Yes. We do not provide snack or paper cups. Camp is very busy.  Our goal is to send your kids home dirty, tired, and full of stories to tell.  To keep the energy going kids need to have snacks.  We recommend sending a morning snack and an afternoon snack with you camper.  For the lower grade campers a snack time in built into the morning and afternoon.  For the older campers they will need to tell the counselors if they are hungry or need a snack/water break.  Having a water bottle to carry with them is the best way to have the kids stay hydrated.

Does camp provide lunch?

No. However, if lunch was not sent we will make a peanut or sun butter and jelly sandwhich for your camper.

Will my camper have any free time?

Yes. The second half of our one hour lunch is “free play” on the Quad and Courts. Our staff supervise the areas and organize mini-tournaments and other fun activities including the always popular “dance party”. Campers grades 2+ also choose their own activities during Friday “free choice” mornings. Two week campers get an additional “free choice” morning on the second Wednesday. Campers grades K-1 stay with their group during “free play” and “free choice”.

Do you allow screens or smart phones?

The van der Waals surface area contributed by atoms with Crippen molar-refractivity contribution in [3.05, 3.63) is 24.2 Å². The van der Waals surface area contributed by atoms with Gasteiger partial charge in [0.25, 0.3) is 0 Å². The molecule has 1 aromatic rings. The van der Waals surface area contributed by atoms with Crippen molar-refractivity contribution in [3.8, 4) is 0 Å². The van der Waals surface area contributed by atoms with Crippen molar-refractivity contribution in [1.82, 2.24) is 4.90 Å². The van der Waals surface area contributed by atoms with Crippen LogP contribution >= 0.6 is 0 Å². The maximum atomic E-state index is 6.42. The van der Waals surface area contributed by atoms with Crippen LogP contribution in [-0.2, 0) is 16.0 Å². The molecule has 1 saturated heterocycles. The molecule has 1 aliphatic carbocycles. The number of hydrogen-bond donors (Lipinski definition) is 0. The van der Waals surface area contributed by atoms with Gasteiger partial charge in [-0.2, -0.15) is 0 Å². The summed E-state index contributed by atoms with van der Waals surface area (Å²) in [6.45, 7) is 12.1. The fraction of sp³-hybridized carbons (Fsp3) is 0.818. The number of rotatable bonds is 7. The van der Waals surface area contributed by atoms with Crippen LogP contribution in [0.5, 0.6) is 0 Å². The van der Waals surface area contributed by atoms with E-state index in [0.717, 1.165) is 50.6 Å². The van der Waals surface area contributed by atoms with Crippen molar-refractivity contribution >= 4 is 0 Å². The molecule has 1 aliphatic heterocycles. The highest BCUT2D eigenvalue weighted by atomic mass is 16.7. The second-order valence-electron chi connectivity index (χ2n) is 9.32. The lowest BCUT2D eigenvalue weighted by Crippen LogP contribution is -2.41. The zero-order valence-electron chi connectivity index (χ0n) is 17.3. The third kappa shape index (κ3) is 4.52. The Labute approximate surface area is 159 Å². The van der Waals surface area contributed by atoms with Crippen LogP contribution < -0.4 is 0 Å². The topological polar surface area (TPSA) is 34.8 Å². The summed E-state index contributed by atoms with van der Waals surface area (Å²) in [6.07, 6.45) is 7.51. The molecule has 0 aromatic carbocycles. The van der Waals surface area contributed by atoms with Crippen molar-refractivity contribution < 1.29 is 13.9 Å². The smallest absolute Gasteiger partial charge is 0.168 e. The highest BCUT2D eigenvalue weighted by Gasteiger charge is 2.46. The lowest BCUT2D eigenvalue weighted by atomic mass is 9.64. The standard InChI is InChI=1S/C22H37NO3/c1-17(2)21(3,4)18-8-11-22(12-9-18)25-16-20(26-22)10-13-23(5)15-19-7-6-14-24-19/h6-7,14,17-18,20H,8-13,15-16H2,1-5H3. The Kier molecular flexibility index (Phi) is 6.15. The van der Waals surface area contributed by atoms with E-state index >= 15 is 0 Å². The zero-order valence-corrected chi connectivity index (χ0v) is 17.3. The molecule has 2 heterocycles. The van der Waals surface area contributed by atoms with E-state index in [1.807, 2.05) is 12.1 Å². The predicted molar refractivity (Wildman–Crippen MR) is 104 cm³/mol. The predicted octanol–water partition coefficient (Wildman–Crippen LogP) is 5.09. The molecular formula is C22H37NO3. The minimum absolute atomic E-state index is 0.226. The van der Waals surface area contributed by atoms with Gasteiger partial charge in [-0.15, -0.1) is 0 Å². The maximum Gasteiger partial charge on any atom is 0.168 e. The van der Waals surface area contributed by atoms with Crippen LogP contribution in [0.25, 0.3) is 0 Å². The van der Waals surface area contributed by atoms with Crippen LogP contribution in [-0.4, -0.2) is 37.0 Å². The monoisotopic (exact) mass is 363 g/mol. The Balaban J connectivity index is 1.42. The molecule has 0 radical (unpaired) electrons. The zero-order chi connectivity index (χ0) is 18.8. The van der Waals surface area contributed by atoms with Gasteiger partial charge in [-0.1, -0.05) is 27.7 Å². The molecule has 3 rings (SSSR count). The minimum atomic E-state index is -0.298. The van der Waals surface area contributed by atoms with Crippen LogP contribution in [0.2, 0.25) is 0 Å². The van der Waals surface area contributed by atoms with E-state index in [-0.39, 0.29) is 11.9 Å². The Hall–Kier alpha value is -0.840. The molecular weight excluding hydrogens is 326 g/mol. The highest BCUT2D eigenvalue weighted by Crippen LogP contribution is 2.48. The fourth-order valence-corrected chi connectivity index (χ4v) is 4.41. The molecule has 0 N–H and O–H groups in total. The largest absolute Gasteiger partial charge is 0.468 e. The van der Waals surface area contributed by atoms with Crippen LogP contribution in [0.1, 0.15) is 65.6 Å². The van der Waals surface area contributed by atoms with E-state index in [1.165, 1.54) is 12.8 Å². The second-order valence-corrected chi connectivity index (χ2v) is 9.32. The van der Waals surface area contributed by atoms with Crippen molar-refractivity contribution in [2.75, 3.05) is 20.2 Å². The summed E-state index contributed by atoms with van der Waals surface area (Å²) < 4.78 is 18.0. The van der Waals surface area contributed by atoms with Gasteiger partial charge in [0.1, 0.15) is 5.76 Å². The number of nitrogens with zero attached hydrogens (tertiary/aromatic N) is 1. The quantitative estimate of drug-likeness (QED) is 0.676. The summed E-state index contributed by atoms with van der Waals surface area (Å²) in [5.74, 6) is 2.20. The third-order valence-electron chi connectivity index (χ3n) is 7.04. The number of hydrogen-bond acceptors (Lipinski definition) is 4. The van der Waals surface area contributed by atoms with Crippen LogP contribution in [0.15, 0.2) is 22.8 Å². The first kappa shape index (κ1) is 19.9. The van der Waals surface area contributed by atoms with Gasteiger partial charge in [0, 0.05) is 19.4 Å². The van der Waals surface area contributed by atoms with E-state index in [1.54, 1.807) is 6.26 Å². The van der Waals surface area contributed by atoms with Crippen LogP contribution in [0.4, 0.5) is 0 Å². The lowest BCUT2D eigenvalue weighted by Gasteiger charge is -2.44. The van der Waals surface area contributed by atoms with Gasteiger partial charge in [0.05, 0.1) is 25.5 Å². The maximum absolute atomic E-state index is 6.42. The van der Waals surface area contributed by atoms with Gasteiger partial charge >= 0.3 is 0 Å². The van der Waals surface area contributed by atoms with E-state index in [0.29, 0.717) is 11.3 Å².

No. As with all of our programs, we truly believe that periods of time away from screens and technology is developmentally appropriate for children and teens. Now more than ever, camp is the antidote to our screen-dominated world. Campers appreciate real “FaceTime” and the simplicity of enjoying the present moment with friends both at camp and on the bus.

Do the buses have seatbelts?

Yes. We contract our with Michael’s Transportation who provides an updated well-maintained fleet.

Can my camper take a different bus home during the week?

No. Since space is limited, we ask that campers stick to the same bus and the same stop each week.

Can I drop off my camper late or pick up early?

Yes, during the lunch break from 12:30-1pm Monday-Thursday or 11:30-12pm on Friday. Otherwise groups are all across camp making it difficult to arrange the rest of the day. If you do need to pick up or drop off late, we ask that you email us in advance so we have it in writing and can avoid any confusion.

What is a group request?

Some campers choose to come to camp with a friend.  If campers come to camp together they can request to be in a group together.  Groups are formed based on the rising grade. Grades are grouped as follows: K-1, 2, 3-4, 5-7, 8-9, and 10. To complete a group request, enter the information during registration or go to your account online, click on Forms and Documents. Group requests must come from both families and must be done two weeks before the start date of camp.

My camper was not put in a group with their friend. What happened?